Leaders of Mississippi acute care center say they were ‘blindsided’ by eviction notice, leaving healthcare crisis for community
Published 4:57 pm Friday, May 19, 2023
Leaders of a Mississippi long-term acute care hospital said they were “blindsided” by eviction, leaving a healthcare crisis and uncertain future for residents.
The CEO of KPC Promise Hospital Vicksburg said Promise had an arrangement to pay off the $898,501 in back rent due Merit Health, adding company officials were “shocked, dismayed and blindsided” by Merit Health’s action.
Merit Health announced Tuesday it was terminating its lease with Promise for failing to pay rent on the sixth-floor facility it has at Merit Health River Region on U.S. 61 North.
Company officials said the lease termination would result in either closing or relocating Promise from the Merit Health River Region campus. They added they would help patients who require long-term acute care services to relocate to other facilities.
“Without warning, Merit Health River Region recently informed KPC Promise Hospital of Vicksburg of its intent to evict our long-term acute care facility from its premises,” said Kerry D. Goff, CEO of KPC Promise Hospital Vicksburg.
Promise Hospital is a long-term acute care hospital specializing in caring for patients that need longer care than a short-term acute care hospital offers. Promise has a staff that includes an attending physician, nurses, respiratory therapists, wound care specialists, occupational therapists, speech pathologists, physical therapists and a pharmacist and dietician.
According to its website, Boca Raton, Fla.-based KPC Promise Hospital operates a total of 10 facilities, either hospitals or skilled nursing facilities, in six states.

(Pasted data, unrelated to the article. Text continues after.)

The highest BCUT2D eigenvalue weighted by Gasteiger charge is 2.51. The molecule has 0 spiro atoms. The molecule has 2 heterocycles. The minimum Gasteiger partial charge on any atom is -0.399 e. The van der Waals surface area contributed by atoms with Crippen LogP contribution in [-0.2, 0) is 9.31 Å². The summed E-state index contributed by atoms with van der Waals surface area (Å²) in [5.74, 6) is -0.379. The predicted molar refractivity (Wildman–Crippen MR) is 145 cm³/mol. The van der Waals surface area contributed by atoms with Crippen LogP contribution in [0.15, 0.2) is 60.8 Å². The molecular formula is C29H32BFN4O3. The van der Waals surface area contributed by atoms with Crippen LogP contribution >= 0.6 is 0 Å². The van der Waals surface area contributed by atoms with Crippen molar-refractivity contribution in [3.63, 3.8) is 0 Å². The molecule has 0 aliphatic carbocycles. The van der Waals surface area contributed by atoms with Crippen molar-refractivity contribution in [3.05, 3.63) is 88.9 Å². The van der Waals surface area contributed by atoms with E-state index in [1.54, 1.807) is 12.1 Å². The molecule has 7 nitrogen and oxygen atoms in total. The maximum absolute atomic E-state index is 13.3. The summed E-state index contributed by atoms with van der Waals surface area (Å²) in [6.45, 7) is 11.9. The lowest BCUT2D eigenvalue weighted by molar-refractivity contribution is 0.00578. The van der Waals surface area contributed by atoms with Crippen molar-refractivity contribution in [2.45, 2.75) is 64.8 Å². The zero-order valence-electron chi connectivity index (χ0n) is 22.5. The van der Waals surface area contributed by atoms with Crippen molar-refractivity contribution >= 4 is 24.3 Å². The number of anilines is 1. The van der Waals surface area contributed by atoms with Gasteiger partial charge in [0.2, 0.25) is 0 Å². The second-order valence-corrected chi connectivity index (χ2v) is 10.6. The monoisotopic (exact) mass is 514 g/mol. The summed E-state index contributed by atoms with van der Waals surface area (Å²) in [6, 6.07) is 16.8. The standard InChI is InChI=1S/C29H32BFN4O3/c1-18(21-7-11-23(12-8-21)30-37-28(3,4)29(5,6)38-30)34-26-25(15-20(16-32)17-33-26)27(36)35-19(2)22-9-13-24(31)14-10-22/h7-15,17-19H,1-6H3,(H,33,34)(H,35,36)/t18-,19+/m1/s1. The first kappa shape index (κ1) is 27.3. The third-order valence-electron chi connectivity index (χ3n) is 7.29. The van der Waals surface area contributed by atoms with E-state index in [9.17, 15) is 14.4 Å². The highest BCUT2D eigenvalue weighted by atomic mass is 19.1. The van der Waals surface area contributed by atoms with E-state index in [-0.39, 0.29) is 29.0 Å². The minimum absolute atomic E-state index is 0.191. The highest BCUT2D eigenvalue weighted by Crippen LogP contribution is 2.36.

Promise employs 60 people at its facility in Merit Health River Region.
In a written statement Goff said Merit Health previously agreed to a payment schedule for past rent, which included the receipt of a $269,694 payment in April and a scheduled payment of $257,000 for May.
According to a source familiar with the situation, Merit had checks in hand for $410,793 and had already cleared $256,591 of that total. KPC Promise was complying and making payments, according to the source.
“Given the agreement that was in place and recent payments that had been made in good faith, this action appears to be nothing more than a profit-motivated money grab at the expense of important healthcare services our community depends on,” Goff said. “At this time, we are considering all legal options and will do everything possible to save the hospital and preserve access to care.”
Mayor George Flaggs Jr. declined to comment on the lease issue because it involved two private businesses, but added, “I’ve been told the patients will be cared for.”
“Anytime there’s a hardship on residents in our community I would hope we could bridge a path to a solution but this is really a matter between two private entities,” Warren County Board of Supervisors President Kelle Barfield.
Gubernatorial candidate Brandon Presley blamed the problem on Gov. Tate Reeves’ refusal to expand Medicaid in Mississippi.
“This healthcare crisis lies squarely at the feet of Tate Reeves, who has blocked Medicaid expansion, which has left hospitals across Mississippi scrambling to keep their lights on and 220,000 Mississippians without life-saving healthcare,” Presley said, adding that he would expand Medicaid to help facilities like Promise remain open.
Promise in 2018 moved to the main Merit Health campus on U.S. 61 North after spending 15 years at Merit Health’s west campus on North Frontage Road.
A company spokesman said at the time the biggest reason for relocating was to better serve the hospital’s patients and make it easier for any of its patients staying at the hospital to transition to the sixth floor instead of another campus.